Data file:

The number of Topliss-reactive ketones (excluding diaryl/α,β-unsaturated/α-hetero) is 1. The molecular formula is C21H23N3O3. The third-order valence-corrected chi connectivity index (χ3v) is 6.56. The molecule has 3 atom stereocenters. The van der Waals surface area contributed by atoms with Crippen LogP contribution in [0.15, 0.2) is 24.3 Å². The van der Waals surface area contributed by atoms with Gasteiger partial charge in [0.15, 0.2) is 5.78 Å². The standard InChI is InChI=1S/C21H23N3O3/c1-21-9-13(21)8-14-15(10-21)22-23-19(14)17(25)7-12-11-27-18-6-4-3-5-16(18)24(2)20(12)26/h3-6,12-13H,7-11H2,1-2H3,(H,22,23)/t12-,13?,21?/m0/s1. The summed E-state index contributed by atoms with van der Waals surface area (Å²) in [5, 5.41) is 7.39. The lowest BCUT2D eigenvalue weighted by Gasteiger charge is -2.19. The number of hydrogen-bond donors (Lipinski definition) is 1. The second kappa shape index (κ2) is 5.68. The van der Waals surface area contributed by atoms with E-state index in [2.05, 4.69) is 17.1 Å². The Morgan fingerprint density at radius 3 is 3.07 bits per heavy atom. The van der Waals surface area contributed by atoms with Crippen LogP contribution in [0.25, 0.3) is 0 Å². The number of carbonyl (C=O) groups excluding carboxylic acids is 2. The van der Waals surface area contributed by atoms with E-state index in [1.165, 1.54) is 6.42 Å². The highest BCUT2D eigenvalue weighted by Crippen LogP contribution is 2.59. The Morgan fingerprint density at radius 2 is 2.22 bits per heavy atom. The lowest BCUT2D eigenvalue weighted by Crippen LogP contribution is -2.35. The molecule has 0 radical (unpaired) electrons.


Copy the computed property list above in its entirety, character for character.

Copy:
The number of Topliss-reactive ketones (excluding diaryl/α,β-unsaturated/α-hetero) is 1. The molecular formula is C21H23N3O3. The third-order valence-corrected chi connectivity index (χ3v) is 6.56. The molecule has 3 atom stereocenters. The van der Waals surface area contributed by atoms with Crippen LogP contribution in [0.15, 0.2) is 24.3 Å². The van der Waals surface area contributed by atoms with Gasteiger partial charge in [0.15, 0.2) is 5.78 Å². The standard InChI is InChI=1S/C21H23N3O3/c1-21-9-13(21)8-14-15(10-21)22-23-19(14)17(25)7-12-11-27-18-6-4-3-5-16(18)24(2)20(12)26/h3-6,12-13H,7-11H2,1-2H3,(H,22,23)/t12-,13?,21?/m0/s1. The summed E-state index contributed by atoms with van der Waals surface area (Å²) in [5, 5.41) is 7.39. The lowest BCUT2D eigenvalue weighted by Gasteiger charge is -2.19. The number of hydrogen-bond donors (Lipinski definition) is 1. The second kappa shape index (κ2) is 5.68. The van der Waals surface area contributed by atoms with E-state index in [2.05, 4.69) is 17.1 Å². The Morgan fingerprint density at radius 3 is 3.07 bits per heavy atom. The van der Waals surface area contributed by atoms with Crippen LogP contribution in [0.25, 0.3) is 0 Å². The number of carbonyl (C=O) groups excluding carboxylic acids is 2. The van der Waals surface area contributed by atoms with E-state index in [1.165, 1.54) is 6.42 Å². The highest BCUT2D eigenvalue weighted by Crippen LogP contribution is 2.59. The Morgan fingerprint density at radius 2 is 2.22 bits per heavy atom. The lowest BCUT2D eigenvalue weighted by Crippen LogP contribution is -2.35. The molecule has 0 radical (unpaired) electrons.